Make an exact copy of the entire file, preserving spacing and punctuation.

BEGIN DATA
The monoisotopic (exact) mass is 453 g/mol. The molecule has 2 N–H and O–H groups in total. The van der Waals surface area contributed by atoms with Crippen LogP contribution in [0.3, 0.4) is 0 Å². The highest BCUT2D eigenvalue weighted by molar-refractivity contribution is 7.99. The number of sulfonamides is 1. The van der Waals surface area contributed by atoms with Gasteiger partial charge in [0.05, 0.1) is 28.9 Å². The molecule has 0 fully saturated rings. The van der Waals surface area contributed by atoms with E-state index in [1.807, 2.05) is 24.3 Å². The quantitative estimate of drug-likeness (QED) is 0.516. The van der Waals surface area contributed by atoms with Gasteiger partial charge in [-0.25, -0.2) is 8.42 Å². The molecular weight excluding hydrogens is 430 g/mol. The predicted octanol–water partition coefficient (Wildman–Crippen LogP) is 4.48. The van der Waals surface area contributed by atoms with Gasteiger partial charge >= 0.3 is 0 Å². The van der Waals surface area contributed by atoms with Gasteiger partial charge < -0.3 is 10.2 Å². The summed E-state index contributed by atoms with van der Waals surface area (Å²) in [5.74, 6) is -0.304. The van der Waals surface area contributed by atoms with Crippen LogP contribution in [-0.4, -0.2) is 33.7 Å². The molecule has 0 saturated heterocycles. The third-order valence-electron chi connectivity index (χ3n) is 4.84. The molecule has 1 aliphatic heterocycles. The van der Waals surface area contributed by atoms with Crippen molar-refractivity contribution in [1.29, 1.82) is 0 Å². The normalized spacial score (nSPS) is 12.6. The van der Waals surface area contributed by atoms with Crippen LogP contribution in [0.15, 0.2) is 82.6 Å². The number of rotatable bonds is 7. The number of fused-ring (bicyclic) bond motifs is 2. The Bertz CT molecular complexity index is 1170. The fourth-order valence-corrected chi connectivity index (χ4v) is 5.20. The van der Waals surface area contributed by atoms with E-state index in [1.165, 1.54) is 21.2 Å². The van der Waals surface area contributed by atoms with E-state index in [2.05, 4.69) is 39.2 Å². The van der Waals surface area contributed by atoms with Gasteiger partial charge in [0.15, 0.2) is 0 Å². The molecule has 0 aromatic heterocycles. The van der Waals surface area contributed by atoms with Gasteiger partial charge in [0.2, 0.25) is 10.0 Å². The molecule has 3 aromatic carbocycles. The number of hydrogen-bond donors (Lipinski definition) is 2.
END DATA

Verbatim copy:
The monoisotopic (exact) mass is 453 g/mol. The molecule has 2 N–H and O–H groups in total. The van der Waals surface area contributed by atoms with Crippen LogP contribution in [0.3, 0.4) is 0 Å². The highest BCUT2D eigenvalue weighted by molar-refractivity contribution is 7.99. The number of sulfonamides is 1. The van der Waals surface area contributed by atoms with Gasteiger partial charge in [0.05, 0.1) is 28.9 Å². The molecule has 0 fully saturated rings. The van der Waals surface area contributed by atoms with E-state index in [1.807, 2.05) is 24.3 Å². The quantitative estimate of drug-likeness (QED) is 0.516. The van der Waals surface area contributed by atoms with Gasteiger partial charge in [-0.25, -0.2) is 8.42 Å². The molecular weight excluding hydrogens is 430 g/mol. The predicted octanol–water partition coefficient (Wildman–Crippen LogP) is 4.48. The van der Waals surface area contributed by atoms with Gasteiger partial charge >= 0.3 is 0 Å². The van der Waals surface area contributed by atoms with Gasteiger partial charge < -0.3 is 10.2 Å². The summed E-state index contributed by atoms with van der Waals surface area (Å²) in [5.74, 6) is -0.304. The van der Waals surface area contributed by atoms with Crippen LogP contribution in [-0.4, -0.2) is 33.7 Å². The molecule has 0 saturated heterocycles. The third-order valence-electron chi connectivity index (χ3n) is 4.84. The molecule has 1 aliphatic heterocycles. The van der Waals surface area contributed by atoms with Crippen molar-refractivity contribution in [1.29, 1.82) is 0 Å². The normalized spacial score (nSPS) is 12.6. The van der Waals surface area contributed by atoms with Crippen LogP contribution in [0.15, 0.2) is 82.6 Å². The number of rotatable bonds is 7. The number of fused-ring (bicyclic) bond motifs is 2. The Bertz CT molecular complexity index is 1170. The fourth-order valence-corrected chi connectivity index (χ4v) is 5.20. The van der Waals surface area contributed by atoms with E-state index in [1.165, 1.54) is 21.2 Å². The van der Waals surface area contributed by atoms with E-state index in [2.05, 4.69) is 39.2 Å². The van der Waals surface area contributed by atoms with Gasteiger partial charge in [0.15, 0.2) is 0 Å². The molecule has 0 aromatic heterocycles. The van der Waals surface area contributed by atoms with Gasteiger partial charge in [0.2, 0.25) is 10.0 Å². The molecule has 3 aromatic carbocycles. The number of hydrogen-bond donors (Lipinski definition) is 2.